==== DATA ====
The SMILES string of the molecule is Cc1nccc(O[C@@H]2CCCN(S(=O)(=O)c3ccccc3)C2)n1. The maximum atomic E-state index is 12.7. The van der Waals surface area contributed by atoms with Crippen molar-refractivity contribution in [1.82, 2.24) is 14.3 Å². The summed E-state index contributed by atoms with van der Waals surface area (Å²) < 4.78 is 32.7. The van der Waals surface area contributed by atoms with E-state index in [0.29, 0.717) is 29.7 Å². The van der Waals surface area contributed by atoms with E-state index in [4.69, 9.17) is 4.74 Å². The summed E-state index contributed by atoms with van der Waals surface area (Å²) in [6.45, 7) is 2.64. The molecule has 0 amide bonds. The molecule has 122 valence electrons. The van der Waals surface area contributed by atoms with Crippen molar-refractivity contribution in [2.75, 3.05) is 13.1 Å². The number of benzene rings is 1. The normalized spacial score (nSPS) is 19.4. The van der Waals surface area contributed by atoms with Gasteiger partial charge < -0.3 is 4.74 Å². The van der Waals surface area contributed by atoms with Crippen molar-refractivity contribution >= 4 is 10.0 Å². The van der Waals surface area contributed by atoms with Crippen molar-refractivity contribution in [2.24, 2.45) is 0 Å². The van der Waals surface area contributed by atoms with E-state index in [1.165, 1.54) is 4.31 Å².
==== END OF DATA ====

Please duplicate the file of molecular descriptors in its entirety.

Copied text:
The SMILES string of the molecule is Cc1nccc(O[C@@H]2CCCN(S(=O)(=O)c3ccccc3)C2)n1. The maximum atomic E-state index is 12.7. The van der Waals surface area contributed by atoms with Crippen molar-refractivity contribution in [1.82, 2.24) is 14.3 Å². The summed E-state index contributed by atoms with van der Waals surface area (Å²) < 4.78 is 32.7. The van der Waals surface area contributed by atoms with E-state index in [0.29, 0.717) is 29.7 Å². The van der Waals surface area contributed by atoms with E-state index in [4.69, 9.17) is 4.74 Å². The summed E-state index contributed by atoms with van der Waals surface area (Å²) in [6.45, 7) is 2.64. The molecule has 0 amide bonds. The molecule has 122 valence electrons. The van der Waals surface area contributed by atoms with Crippen molar-refractivity contribution in [2.75, 3.05) is 13.1 Å². The number of benzene rings is 1. The normalized spacial score (nSPS) is 19.4. The van der Waals surface area contributed by atoms with Gasteiger partial charge < -0.3 is 4.74 Å². The van der Waals surface area contributed by atoms with Crippen molar-refractivity contribution >= 4 is 10.0 Å². The van der Waals surface area contributed by atoms with Crippen molar-refractivity contribution in [2.24, 2.45) is 0 Å². The van der Waals surface area contributed by atoms with E-state index in [1.165, 1.54) is 4.31 Å².